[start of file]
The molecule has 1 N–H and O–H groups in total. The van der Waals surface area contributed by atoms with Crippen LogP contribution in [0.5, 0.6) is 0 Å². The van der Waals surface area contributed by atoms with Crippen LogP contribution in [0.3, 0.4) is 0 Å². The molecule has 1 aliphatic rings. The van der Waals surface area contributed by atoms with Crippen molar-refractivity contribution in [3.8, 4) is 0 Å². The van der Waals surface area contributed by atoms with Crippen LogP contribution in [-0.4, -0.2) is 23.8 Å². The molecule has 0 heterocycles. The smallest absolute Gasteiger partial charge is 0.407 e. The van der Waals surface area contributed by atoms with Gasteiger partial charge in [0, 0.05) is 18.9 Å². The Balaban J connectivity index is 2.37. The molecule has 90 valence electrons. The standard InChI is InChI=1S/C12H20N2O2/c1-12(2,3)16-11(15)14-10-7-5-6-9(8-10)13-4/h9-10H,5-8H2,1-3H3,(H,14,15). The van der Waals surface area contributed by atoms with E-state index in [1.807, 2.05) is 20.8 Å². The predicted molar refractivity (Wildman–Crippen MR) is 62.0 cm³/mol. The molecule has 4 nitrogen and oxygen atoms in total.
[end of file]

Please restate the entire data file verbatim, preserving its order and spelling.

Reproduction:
The molecule has 1 N–H and O–H groups in total. The van der Waals surface area contributed by atoms with Crippen LogP contribution in [0.5, 0.6) is 0 Å². The van der Waals surface area contributed by atoms with Crippen LogP contribution in [0.3, 0.4) is 0 Å². The molecule has 1 aliphatic rings. The van der Waals surface area contributed by atoms with Crippen molar-refractivity contribution in [3.8, 4) is 0 Å². The van der Waals surface area contributed by atoms with Crippen LogP contribution in [-0.4, -0.2) is 23.8 Å². The molecule has 0 heterocycles. The smallest absolute Gasteiger partial charge is 0.407 e. The van der Waals surface area contributed by atoms with Gasteiger partial charge in [0, 0.05) is 18.9 Å². The Balaban J connectivity index is 2.37. The molecule has 90 valence electrons. The standard InChI is InChI=1S/C12H20N2O2/c1-12(2,3)16-11(15)14-10-7-5-6-9(8-10)13-4/h9-10H,5-8H2,1-3H3,(H,14,15). The van der Waals surface area contributed by atoms with E-state index in [1.807, 2.05) is 20.8 Å². The predicted molar refractivity (Wildman–Crippen MR) is 62.0 cm³/mol. The molecule has 4 nitrogen and oxygen atoms in total.